Data replication between Azure regions just got easier with Azure NetApp Files.

What is cross-region replication

For anyone reading this that doesn’t know what ANF is; it’s a Microsoft shared file service that is native to Azure (first-party). That means it’s supported and sold by Microsoft themselves, just like premium and ultra managed disk.

Now that’s out of the way let’s get to the exciting news: Cross-Region replication is now available in private preview for customers within certain regions (reach out to your local CSA to find out the latest news on your specific region). This is a big-deal for anyone using ANF and needing powerful, yet simple to manage disaster recovery in Azure.

How does it work?

Cross-region replication uses block-level tracking making it the most efficient replication technology available in Azure today. This is important as it results in much reduced data payload for replication, which directly reduces data egress and therefore cost of regional replication.

The configuration is relatively straight forward. If you haven’t already, create a volume that will be used as the source of the replication, you can use an existing volume with existing data if you already have one.

For this demonstration we will be using a 1TB volume called primary-vol as the initial source volume in eu-north, and we will create a destination volume called secondary-vol in eu-west. CRR (Cross-Region Replication) will then be configured on a 10-minute asynchronous schedule to ensure data is frequently replicated between regions.

Comparison of supporting architecture requirements for replication. ANF does not require any customer networking between regions as it uses the azure backbone for data transport.

Simpler architecture, less operational complexity and also more cost efficient

That’s a brave claim – simpler, easier and cheaper? Let’s put that to the test:

Simple Architecture: No VMs to deploy or keep switched on for replication – also no VNET peering to configure. In addition, when using VMs there is the added complexity of having to maintain, patch and right-size (bandwidth calculations) for your replication needs. None of this architecture is required when using ANF.

Less complexity: All networking is already provided by the service. Therefore you do not need to setup global VNET peering or VNET gateways as all replication uses the Azure backbone itself for maximum performance.

Cost efficient: By removing the need for VMs to replicate data you can remove these (where appropriate) or switch them offline until DR is invoked. This can save significant monthly spend in many cases. Please note: whilst CRR is in preview – there is no cost for data replicated by the service – use this to your advantage to seed your entire DR site for free (you’ll still pay for the volumes themselves of course!)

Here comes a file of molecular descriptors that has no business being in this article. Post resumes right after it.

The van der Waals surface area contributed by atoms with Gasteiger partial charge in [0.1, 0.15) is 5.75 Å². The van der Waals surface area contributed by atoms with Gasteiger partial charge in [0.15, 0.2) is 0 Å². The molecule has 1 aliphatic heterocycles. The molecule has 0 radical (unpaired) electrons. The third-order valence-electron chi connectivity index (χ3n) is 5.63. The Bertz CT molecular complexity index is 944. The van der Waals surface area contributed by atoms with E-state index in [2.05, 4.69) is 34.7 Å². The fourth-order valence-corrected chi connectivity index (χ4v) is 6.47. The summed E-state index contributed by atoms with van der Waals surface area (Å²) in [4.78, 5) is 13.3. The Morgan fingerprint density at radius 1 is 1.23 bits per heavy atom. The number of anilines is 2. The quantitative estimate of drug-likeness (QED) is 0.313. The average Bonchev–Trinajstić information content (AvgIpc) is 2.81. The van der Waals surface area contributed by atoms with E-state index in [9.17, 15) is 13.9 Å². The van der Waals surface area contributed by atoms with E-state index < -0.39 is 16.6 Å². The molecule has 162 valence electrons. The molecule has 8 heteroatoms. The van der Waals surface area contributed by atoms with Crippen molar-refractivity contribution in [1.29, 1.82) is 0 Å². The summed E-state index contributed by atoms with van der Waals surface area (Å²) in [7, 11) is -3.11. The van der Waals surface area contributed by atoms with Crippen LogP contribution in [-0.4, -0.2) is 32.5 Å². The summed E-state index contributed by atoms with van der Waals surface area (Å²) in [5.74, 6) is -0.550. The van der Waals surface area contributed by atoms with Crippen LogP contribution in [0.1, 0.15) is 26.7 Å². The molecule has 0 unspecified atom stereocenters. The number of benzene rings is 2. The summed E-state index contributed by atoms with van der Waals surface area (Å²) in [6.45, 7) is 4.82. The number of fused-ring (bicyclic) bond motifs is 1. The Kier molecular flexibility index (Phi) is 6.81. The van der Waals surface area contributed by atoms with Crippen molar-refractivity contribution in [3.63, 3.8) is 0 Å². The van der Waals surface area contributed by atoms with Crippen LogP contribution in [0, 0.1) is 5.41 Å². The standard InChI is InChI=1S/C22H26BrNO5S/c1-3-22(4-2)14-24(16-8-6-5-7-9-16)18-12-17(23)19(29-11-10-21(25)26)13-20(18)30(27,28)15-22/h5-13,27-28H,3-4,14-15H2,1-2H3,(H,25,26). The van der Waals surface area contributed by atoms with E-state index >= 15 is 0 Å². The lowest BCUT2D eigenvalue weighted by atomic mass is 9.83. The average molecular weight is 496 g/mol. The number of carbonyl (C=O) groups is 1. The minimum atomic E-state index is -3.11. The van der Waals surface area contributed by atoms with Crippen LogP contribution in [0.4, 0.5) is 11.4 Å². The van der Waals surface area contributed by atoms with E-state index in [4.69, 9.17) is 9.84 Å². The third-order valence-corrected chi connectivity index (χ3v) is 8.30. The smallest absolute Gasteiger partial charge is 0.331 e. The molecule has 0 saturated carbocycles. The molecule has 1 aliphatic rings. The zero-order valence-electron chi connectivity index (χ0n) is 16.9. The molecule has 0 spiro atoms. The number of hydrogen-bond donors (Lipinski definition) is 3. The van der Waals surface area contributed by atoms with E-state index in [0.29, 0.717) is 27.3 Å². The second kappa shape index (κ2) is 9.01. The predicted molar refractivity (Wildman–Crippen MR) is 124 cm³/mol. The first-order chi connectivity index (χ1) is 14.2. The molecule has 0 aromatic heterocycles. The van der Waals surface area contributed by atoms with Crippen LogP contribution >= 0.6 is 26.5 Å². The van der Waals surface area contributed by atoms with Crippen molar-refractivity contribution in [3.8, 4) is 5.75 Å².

Episode 109 – Set up and configuration of cross-region replication

How do I invoke DR? How fast can I failover?

A major benefit of CRR is that failover takes seconds – that is, the data can be made available for read and write (this is important – the data is always available for read at the secondary site). This is done with one simple ‘break replication’ command.

Difference between ultra/premium/standard tiers?

ANF is available in three different tiers – Ultra, Premium and Standard. Regardless of the tier you select, all will benefit from accelerated and efficient replication at similar speeds shown above.

You may now be wondering how CRR compares to other replication technologies such as RSYNC, Robocopy, XCP or even NetApp’s own CloudSync solution.

That’s it for this week. Be sure to join me for part 2, where I directly compare the time taken to replicate 1TB of data between regions using several different technologies.

Published by Kirk

I'm a technical lead working for NetApp & Microsoft on advanced data capabilities in Azure, primarily the Azure NetApp Files solution and use cases. I like to share everything I've learnt along the way in the hope that somewhere along the line, someone will find it useful.

Leave a Reply

Fill in your details below or click an icon to log in:

WordPress.com Logo

You are commenting using your WordPress.com account. Log Out /  Change )

Google photo

You are commenting using your Google account. Log Out /  Change )

Twitter picture

You are commenting using your Twitter account. Log Out /  Change )

Facebook photo

You are commenting using your Facebook account. Log Out /  Change )

Connecting to %s

This site uses Akismet to reduce spam. Learn how your comment data is processed.

%d bloggers like this: